If you’ve followed along, you saw this coming. Conversion within the Zarathushti Faith is a hotly contested issue and as we observed so far this month, not even I was able to escape its grip. In a nutshell, many (if not most) ethnic Zarathushtis (Iranian and Parsi) do not believe in nor recognize conversion to their religion. On the other side of the picket line, many so-called “neo-Zarathushtis” have returned to that ol’ time religion by focusing on the Gathas, the words of Zarathushtra himself, and found solace in the fact that he never limits conversion; in fact, he worked toward growing the faithful.

Today we will hear a personal story from Dan Jensen, a new friend and American Zarathushti:


Happy Norooz! I’m a Zarathushti, which means that I live according to the religion of Zarathushtra; or perhaps I should clarify: I live according to my understanding of the religion of Zarathushtra. Honestly, I’m not certain that a man named Zarathushtra ever lived, but the story that I have been told is enough of a light for me to live by. It’s just as well: I’d rather not put my faith in a man. I was raised in a religion that puts great stock in the words of certain men, so I developed an aversion to that practice as a young adult.

That’s right. I have not always been a Zarathushti, though my parents’ religion recognizes Zarathushtra as a “Manifestation of God,” so I suppose I always have been a Zarathushti of sorts. Be that as it may, I have undergone a profound conversion, for my religion is quite unlike the religion of my upbringing. I was raised to worship the Almighty, but lately I worship the Good. You might say there’s no difference, but there is to me, and it’s a crucial distinction: the difference between might and right. I cannot permit myself to worship God just because he’s the boss. This, I believe, is why Zarathustra rebelled against the Gods (the Daevas).

You may not agree with me about God or Zarathustra, but I think it’s more likely you’ll agree that I’m a convert.

No priest was involved in my conversion. No priest was necessary. But don’t get me wrong: a priest might be helpful. That’s because I’m a social animal and I recognize that there’s a social dimension to religion. Also, I might visit Mumbai some day, in which case I’d want to worship at the fire temples there. According to present regulations, that’s not allowed, because I wasn’t born a Parsee or an Iranian Zartushti. That’s disappointing, but I’m not upset about it, especially since my Zartushti neighbors let me worship at their fire temple here in San Jose, California. They might even give me a conversion ceremony if I asked for it, but the Parsees in Mumbai still wouldn’t let me into the temple to worship before the ancient fire, because they’d know I’m an impostor by the color of my skin.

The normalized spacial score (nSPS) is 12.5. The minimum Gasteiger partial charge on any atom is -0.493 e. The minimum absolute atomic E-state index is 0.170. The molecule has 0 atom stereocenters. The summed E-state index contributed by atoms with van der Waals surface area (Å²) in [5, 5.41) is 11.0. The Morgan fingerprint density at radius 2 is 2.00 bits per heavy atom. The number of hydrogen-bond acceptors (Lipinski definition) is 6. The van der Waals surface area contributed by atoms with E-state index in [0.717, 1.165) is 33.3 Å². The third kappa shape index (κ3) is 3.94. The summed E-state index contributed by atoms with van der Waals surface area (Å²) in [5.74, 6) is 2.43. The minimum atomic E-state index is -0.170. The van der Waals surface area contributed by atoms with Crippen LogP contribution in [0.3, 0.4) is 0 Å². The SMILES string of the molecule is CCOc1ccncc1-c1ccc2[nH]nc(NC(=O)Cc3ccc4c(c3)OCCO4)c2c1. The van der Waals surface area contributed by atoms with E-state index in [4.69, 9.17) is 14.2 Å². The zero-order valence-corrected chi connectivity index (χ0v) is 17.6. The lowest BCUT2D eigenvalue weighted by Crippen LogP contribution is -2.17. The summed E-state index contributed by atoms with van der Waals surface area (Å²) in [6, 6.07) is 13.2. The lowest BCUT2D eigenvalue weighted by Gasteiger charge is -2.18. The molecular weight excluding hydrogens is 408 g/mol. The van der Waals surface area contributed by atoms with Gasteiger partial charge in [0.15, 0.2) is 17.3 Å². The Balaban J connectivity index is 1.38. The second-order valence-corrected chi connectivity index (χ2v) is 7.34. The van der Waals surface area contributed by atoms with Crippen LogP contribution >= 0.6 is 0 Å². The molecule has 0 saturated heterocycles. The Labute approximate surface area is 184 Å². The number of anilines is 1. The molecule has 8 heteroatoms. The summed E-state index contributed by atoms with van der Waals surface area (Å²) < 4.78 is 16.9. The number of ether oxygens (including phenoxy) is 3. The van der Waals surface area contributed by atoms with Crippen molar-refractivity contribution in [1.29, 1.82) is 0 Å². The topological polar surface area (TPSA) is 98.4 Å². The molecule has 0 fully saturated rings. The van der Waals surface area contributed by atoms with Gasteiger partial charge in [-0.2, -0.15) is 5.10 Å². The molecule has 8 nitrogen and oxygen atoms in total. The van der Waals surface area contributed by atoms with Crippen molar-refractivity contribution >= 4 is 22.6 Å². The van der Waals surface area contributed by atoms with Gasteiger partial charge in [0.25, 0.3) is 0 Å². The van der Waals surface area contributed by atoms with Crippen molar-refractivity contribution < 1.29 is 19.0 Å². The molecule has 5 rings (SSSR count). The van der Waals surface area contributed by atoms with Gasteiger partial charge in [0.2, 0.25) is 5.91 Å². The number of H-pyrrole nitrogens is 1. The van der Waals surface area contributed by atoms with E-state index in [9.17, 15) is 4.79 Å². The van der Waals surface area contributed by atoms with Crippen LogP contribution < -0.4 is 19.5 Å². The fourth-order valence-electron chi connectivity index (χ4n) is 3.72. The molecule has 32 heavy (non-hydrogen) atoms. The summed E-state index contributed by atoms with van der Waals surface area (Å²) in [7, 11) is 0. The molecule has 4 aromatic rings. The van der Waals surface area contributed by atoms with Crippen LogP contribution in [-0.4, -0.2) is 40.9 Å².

I take no offense. It’s the Parsees that I’m worried for, because this restriction hurts them much more than it hurts me. It tells the world that their faith is fundamentally about race; it tells their children whom to marry, and it tells them that if they do not obey, their half-breed children may not be able to enter the temple. This is not good medicine for an ailing community, and I grieve for them. I wish they would look beyond their Parsee heritage to their more ancient, more open Iranian heritage, but I am not angry with them. I wish them the best.


Thanks for sharing your story, Dan. I sent invitations to folks from the traditional side of the issue to share their opinions but alas, no one replied. So to strike balance to the issue I will play devil’s advocate tomorrow and present the traditionalist point of view on conversion. For more information on the reformist Zarathushti movement taking place here in the U.S., visit this site. Within you will find links to related websites.

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